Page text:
Many millennials who grew up playing video games now have money to donate and time to join livestreams. Anthony Marinos, director of business development and partnerships at the nonprofit Charity: water, grew up playing video games and pushed the charity to experiment more with fundraising on streaming platforms. Now 38 and still gaming, Marinos says plenty of other adults like him first picked up a Nintendo controller as a kid and never looked back.

In total, streamers have raised $2.5 million for Charity: water. The nonprofit marked its 16th anniversary in September by launching Stream for Clean, a monthlong campaign to raise $500,000 — a “stretch goal,” according to Marinos. The charity fell far short of that and lowered its target, aiming to raise $200,000 through streaming by the end of the year. Still, Marinos is no less bullish on streaming — in part because of its broad appeal.

“Video games are practically a universal language,” says Marcus Howard, a consultant who helps nonprofits and companies run esport events. “They transcend age, race, gender, and geography.”

A 2017 study by the Pew Research Center found that 48 percent of Hispanics, 44 percent of Black respondents, and 41 percent of white respondents said they often or sometimes played video games.

The urge to play, Howard says, is fundamental to the human experience. He credits video games’ broad appeal to the diverse genre of games available — from sports and adventure to first-person shooter games — and their accessibility. Some gamers play with only an internet connection while others use state-of-the-art virtual-reality headsets. “There’s something for everyone,” he says.

Streaming and gaming are also popular with LGBTQ people. Trans streamer Clara Sorrenti, who uses the handle @keffals, got her start on Twitch streaming herself playing video games, but she’s better known now for her livestreams breaking down news events. She has more than 53,000 followers on Twitch, and she leveraged her reach in April to raise $205,290 for the Campaign for Southern Equality’s work supporting trans youths in the American South.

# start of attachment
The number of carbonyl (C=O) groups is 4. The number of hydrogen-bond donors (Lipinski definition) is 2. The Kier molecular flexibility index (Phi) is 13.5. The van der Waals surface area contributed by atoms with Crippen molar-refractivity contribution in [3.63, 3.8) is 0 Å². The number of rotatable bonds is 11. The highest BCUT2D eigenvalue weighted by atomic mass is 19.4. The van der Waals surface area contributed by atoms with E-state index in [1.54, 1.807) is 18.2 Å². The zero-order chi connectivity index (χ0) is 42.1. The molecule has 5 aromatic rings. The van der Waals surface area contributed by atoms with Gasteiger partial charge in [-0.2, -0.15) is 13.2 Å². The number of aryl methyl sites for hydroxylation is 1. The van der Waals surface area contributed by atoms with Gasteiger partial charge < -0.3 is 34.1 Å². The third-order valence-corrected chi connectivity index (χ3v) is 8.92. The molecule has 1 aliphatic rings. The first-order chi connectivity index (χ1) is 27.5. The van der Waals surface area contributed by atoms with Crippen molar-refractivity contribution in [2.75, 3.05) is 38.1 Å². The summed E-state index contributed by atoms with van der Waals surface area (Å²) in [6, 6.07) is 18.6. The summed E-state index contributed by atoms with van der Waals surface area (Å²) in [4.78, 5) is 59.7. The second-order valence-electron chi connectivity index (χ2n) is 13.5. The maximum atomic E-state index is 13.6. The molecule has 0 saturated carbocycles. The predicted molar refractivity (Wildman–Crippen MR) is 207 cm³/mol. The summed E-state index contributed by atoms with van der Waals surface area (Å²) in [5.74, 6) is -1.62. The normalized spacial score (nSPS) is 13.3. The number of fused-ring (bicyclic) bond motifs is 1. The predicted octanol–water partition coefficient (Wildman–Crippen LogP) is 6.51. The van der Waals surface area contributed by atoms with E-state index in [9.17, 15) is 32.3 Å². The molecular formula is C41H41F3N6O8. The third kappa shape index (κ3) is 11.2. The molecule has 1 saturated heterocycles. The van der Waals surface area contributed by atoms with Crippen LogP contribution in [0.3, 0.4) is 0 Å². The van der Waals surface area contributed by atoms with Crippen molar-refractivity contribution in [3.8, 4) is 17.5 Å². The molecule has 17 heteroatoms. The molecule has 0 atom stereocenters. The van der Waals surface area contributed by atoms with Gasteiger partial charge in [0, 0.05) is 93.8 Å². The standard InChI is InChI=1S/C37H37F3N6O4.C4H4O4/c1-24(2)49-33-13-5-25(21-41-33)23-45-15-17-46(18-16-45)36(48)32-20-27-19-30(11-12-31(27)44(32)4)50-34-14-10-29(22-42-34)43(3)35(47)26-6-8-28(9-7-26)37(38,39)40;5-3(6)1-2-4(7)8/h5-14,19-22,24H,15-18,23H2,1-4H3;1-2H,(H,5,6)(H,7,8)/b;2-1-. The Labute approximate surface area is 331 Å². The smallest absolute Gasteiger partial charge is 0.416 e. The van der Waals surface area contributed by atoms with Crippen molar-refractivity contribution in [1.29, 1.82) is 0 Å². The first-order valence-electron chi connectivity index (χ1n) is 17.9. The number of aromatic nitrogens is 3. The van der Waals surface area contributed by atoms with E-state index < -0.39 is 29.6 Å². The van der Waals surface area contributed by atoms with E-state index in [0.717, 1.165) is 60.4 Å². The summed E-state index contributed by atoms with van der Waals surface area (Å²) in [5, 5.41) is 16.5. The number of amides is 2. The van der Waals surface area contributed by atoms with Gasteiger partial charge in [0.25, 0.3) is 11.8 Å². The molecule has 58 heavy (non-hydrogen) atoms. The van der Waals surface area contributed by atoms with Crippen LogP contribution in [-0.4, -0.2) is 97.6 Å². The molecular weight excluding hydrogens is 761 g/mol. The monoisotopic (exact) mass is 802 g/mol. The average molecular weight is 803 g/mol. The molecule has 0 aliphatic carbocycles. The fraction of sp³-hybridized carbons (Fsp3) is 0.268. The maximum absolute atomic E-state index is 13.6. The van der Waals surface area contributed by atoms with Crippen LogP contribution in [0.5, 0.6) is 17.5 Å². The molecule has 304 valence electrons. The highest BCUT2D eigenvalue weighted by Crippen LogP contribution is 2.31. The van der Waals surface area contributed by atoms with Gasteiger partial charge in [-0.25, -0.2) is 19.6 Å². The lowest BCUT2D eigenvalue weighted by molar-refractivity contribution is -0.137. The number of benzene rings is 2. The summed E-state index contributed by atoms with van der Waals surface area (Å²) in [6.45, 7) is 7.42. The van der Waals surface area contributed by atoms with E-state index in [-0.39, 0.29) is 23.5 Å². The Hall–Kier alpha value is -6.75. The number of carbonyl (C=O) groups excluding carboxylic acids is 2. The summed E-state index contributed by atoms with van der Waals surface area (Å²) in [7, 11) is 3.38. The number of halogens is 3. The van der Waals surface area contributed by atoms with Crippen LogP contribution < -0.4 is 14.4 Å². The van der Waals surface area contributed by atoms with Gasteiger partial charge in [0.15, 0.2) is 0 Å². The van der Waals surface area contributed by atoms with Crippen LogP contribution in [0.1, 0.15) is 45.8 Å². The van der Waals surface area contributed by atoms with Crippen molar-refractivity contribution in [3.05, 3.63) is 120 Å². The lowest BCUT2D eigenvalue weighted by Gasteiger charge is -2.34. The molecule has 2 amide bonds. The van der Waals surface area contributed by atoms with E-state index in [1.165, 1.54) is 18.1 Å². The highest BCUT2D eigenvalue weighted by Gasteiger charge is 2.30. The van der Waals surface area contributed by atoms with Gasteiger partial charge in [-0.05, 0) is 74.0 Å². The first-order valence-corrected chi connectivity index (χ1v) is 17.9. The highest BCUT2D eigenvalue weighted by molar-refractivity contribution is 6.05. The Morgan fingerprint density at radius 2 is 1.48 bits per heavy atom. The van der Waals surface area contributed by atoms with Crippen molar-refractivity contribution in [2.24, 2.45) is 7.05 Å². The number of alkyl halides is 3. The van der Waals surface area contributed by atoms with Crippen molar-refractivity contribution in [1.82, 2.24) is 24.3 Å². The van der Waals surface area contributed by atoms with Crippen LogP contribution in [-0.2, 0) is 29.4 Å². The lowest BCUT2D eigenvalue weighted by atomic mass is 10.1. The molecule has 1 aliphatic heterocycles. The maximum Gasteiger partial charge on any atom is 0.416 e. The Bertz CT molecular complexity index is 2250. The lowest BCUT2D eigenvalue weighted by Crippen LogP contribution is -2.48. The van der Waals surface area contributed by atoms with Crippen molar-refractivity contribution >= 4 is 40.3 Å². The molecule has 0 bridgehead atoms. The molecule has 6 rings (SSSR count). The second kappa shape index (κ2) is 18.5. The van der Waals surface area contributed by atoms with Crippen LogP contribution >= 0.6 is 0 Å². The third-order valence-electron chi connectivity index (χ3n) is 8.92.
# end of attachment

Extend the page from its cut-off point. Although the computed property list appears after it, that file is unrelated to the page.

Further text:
“I don’t know very many of my trans friends or people who work at Trans Lifeline who aren’t playing video games,” says Taegen Meyer, co-executive director of Trans Lifeline, a nonprofit that provides emotional and financial support for trans people in crisis. The charity has a page on its website directing readers to streaming channels and groups for LGBTQ gamers.

One reason for gaming’s popularity among trans people is that trans characters have long been a part of video games. Meyer points to Metroid, a 1986 arcade game whose protagonist is believed by many to be a trans woman. Video games, Meyer says, have “been a way for trans people to be represented in certain types of media that allow us to really see ourselves in a role that we’re not going see ourselves in TV for another 10 years.”

In June, Polygon, a Vox blog that covers video games, comics, and other media, launched a 24-hour livestream for Trans Lifeline. The event raised $73,734 — exceeding its goal by more than $4,300.

Meyer says charity livestreams are special because hosts thank even small-dollar donors for their gifts, either directly or through an automated announcement. That kind of one-to-one interaction would never happen at a charity gala, she says, where tickets alone might cost hundreds of dollars.

“It’s hard to be fake when you’re going live,” Marinos, at Charity: water, says. “The streamers never take the credit like it’s them doing it. They are always highlighting their community and being like, ‘You guys did this.’”

Fundraisers are quick to say that giving thanks is at the core of their profession, and streamers, it seems, have mastered it.